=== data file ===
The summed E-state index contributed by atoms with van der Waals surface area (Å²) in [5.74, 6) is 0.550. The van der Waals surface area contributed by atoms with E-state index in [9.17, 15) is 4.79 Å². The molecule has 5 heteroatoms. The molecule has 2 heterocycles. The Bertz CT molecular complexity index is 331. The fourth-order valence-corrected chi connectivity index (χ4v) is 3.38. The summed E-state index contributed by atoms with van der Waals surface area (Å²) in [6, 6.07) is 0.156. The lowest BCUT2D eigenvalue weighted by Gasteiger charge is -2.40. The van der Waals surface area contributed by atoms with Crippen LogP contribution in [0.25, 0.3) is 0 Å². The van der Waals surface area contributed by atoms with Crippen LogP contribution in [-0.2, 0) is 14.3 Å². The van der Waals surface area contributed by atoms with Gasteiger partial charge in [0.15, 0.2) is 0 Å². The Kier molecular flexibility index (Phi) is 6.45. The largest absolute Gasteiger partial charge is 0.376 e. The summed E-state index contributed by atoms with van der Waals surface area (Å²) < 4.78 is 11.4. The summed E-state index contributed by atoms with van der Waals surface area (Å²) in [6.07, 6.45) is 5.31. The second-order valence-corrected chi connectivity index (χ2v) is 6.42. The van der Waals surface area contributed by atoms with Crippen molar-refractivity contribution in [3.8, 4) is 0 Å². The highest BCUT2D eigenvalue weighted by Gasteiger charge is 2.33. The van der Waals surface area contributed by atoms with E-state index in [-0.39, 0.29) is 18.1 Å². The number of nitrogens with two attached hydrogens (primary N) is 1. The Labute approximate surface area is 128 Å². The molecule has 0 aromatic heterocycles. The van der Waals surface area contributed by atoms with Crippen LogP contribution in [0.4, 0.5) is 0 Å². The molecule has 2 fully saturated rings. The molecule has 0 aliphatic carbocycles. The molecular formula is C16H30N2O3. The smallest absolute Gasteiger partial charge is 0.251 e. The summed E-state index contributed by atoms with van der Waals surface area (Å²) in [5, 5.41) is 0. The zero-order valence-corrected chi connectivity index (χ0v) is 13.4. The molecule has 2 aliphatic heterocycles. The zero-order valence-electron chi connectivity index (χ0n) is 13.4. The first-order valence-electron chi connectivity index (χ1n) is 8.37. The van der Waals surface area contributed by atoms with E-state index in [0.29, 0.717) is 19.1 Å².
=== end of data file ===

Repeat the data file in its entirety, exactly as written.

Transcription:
The summed E-state index contributed by atoms with van der Waals surface area (Å²) in [5.74, 6) is 0.550. The van der Waals surface area contributed by atoms with E-state index in [9.17, 15) is 4.79 Å². The molecule has 5 heteroatoms. The molecule has 2 heterocycles. The Bertz CT molecular complexity index is 331. The fourth-order valence-corrected chi connectivity index (χ4v) is 3.38. The summed E-state index contributed by atoms with van der Waals surface area (Å²) in [6, 6.07) is 0.156. The lowest BCUT2D eigenvalue weighted by Gasteiger charge is -2.40. The van der Waals surface area contributed by atoms with Crippen LogP contribution in [0.25, 0.3) is 0 Å². The van der Waals surface area contributed by atoms with Crippen LogP contribution in [-0.2, 0) is 14.3 Å². The van der Waals surface area contributed by atoms with Gasteiger partial charge in [0.15, 0.2) is 0 Å². The Kier molecular flexibility index (Phi) is 6.45. The largest absolute Gasteiger partial charge is 0.376 e. The summed E-state index contributed by atoms with van der Waals surface area (Å²) < 4.78 is 11.4. The summed E-state index contributed by atoms with van der Waals surface area (Å²) in [6.07, 6.45) is 5.31. The second-order valence-corrected chi connectivity index (χ2v) is 6.42. The van der Waals surface area contributed by atoms with Crippen molar-refractivity contribution in [3.8, 4) is 0 Å². The highest BCUT2D eigenvalue weighted by Gasteiger charge is 2.33. The van der Waals surface area contributed by atoms with E-state index in [-0.39, 0.29) is 18.1 Å². The number of nitrogens with two attached hydrogens (primary N) is 1. The Labute approximate surface area is 128 Å². The molecule has 0 aromatic heterocycles. The van der Waals surface area contributed by atoms with Crippen LogP contribution in [0.4, 0.5) is 0 Å². The molecule has 2 fully saturated rings. The molecule has 0 aliphatic carbocycles. The molecular formula is C16H30N2O3. The smallest absolute Gasteiger partial charge is 0.251 e. The summed E-state index contributed by atoms with van der Waals surface area (Å²) in [5, 5.41) is 0. The zero-order valence-corrected chi connectivity index (χ0v) is 13.4. The molecule has 2 aliphatic heterocycles. The zero-order valence-electron chi connectivity index (χ0n) is 13.4. The first-order valence-electron chi connectivity index (χ1n) is 8.37. The van der Waals surface area contributed by atoms with E-state index in [0.29, 0.717) is 19.1 Å².